The foolish maidens had let the oil go dry in their lives. They had given up on the groom and finally they had let the oil in their lives go dry. Their lamps were giving off more soot than flame, and eventually they had no light.
How is the oil in your lamp? But, I can hear someone saying, "Oh pastor . . . you don't know I've prayed and prayed. I read the Bible and I come to church but my prayers are not being answered. I feel that my lamp is going dry." My answer to the statement is this: Keep pouring in fresh oil! Keep on praying! Keep on trusting! Keep on believing!
If you let the oil in your lamp go dry then you have fallen into the enemy's trap to believe that the bridegroom cannot come and that he has forgotten about you. Listen: if you decide to believe this lie you will have changed your navigator. Not only that, you will have also changed your destination. When God called you He also promised you a destination.
In these times we must never let our oil run dry. We are not here to play religious games.
Like St. Francis of Assisi, we need to pray that where there is hatred, we may give love; where there is injury, pardon; where there is doubt, faith; where there is despair, hope. When you keep your lamps full of oil you cannot lose.
Perhaps you have let the oil in your lamp go dry because of life's storms and trials, and maybe with the start of this brand new year it is the time to receive a fresh refilling of oil. If that is you, then God can refill the oil in your lamp. That is why Jesus sent the Holy Spirit. The Holy Spirit is your constant supplier of oil that will never run dry. His oil is refreshing, His oil will renew you, His oil will restore you, His oil will heal you, and His oil will sustain through all the storms of life as we wait for our Great Shepherd who will bring us to our final destination.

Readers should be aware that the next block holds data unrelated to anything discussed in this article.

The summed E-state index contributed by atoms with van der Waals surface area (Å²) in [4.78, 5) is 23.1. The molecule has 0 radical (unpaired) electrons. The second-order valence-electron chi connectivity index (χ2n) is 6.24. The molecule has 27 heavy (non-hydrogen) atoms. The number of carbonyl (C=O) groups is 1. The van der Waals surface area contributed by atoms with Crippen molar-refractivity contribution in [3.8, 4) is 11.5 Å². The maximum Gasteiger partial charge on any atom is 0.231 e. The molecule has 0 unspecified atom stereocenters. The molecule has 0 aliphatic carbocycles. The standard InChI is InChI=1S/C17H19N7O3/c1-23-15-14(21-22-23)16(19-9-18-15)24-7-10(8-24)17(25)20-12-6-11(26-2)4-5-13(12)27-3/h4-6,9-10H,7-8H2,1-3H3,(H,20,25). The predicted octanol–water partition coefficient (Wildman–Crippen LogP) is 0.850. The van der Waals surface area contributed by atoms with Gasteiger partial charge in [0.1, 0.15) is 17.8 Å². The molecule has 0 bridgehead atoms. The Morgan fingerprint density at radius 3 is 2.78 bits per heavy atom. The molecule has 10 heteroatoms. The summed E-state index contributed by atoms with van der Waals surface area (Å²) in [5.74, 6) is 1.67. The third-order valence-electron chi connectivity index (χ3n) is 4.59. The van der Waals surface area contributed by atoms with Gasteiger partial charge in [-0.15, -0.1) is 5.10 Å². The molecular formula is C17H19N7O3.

This is the "Oil of Hope" that keeps our lamps from going dry!
On behalf of the entire Sunday Line team we want to wish you God's Richest Blessings and for the Holy Spirit to pour His unending supply of fresh oil into your lamps for this New Year, as your prayers get answered while we, with great anticipation, await the coming of our LORD!